The battle for minimalism continues.  This weekend I'm taking on the guest bedroom, and I'm scared to think of how many hours I may spend distributing items into trash and donate bags.  I have a million mixed feelings on selling our home and buying another; my anxiety flares even as I simply type this.  Nonetheless, I am interested to discover whice path 2015 will take us.



I'm becoming more content with my odd work schedule.  I love spending post-gym mornings at Sola Coffee Cafe.  If I ever started my own coffee shop, Sola would be my muse.  They have amazing drinks (yay for almond milk!), yummy treats, and delectable breakfast and lunch options.  Sola supports local businesses and has the best decorations.  If they weren't located in North Raleigh, I would love to live within walking distance so I could visit on the weekends.  


Since my life isn't always interesting, here's a few links that inspired me this week:

I adore this post from Megan about being healthy and strong in 2015.  I'll likely revisit this topic, but her goals mirror mine almost to a tee.

I took the strengths test that Erika talked about, and I discovered so much about myself!  I still need to brainstorm some ideas for how to utilize my strengths.

Thank goodness I'm not the only one who would prefer to have cleaning on the very bottom of my to-do list.  Mary Catherine summed up my clean home conundrum perfectly!

Wednesday, January 14, 2015

Minimalista.

To bring a bit of clarity to my 2015 word, I should mention a few areas of my life in which I am aiming to improve.  The short list: being content with having less, health, and finances.  Let's start with the idea of having less.  Alex wrote a great post about comparison in this day with the internet, specifically social media, being such a prevalent aspect of our lives.  Admittedly, I desperately struggle with comparison syndrome. To begin working through my condition, I significantly parred down the number of blogs I followed; I unsubscribed from a ton of email lists.  Nonetheless, I still battle with the comparison trap daily.  A beautiful Instagram of my favorite home has me searching the internet for a specific, out of my price range, blanket that will certainly "complete" my living room.  That 40% sale JCrew just tweeted about?  Well, I obviously have to find a piece for my spring capsule wardrobe (which won't begin for another two months).  I have much to be desired when it comes to rehabilitating this comparison problem.  Nothing a little discipline can't fix.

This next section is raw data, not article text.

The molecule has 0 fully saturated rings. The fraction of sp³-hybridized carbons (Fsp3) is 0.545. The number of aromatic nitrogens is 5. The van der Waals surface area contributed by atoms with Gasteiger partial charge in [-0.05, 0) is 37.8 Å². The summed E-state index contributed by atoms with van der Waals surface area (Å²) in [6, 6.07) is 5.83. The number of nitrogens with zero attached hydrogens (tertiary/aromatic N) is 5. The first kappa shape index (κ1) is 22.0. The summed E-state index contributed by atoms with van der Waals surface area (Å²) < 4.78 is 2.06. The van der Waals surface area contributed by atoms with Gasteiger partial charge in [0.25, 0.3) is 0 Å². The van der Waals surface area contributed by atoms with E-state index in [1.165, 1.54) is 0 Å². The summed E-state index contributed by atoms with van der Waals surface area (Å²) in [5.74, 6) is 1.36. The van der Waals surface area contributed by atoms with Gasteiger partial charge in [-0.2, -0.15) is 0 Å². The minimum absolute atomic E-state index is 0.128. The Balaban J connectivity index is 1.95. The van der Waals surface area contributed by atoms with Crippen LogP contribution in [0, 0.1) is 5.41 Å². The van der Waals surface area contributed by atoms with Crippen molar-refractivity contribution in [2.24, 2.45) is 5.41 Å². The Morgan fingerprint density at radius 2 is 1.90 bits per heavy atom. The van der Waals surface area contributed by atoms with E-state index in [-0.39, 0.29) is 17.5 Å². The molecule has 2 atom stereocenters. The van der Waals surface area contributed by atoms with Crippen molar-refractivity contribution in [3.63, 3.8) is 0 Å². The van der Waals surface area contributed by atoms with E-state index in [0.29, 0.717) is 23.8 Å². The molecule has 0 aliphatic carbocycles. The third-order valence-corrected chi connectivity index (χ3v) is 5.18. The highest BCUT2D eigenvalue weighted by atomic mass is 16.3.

Minimalism seems to be a hot topic.  My Pinterest feed has been bombarded with articles about minimal lifestyles, capsule wardrobes, and DIYs.  Last October, I decided to remedy a bit of my spending habits by trying my hand at a capsule wardrobe.  I learned a lot of lessons, and one was that I enjoyed not wasting as much time shopping and searching through my closet on a daily basis.  As winter rolled around and I planned for my second capsule, I did not do such a great job.  I practically ended up buying an entire new wardrobe thus making anything I saved in the previous months null.  I'm going to save the spending conversation for another day, so my point is that living with less clothing made me feel happier and more like me (due to my refined and true style discoveries).  If having less in my closet impacts my life in this way, what would be the impact of narrowing the clutter in other aspects of my life and home?

D and I are in the process of prepping our house to put on the market to sell.  This has created the perfect opportunity to organize and de-clutter our home.  We are stage one hoarders, so this process takes an immense amount of time and energy.  After completing three rooms, we have already learned so much.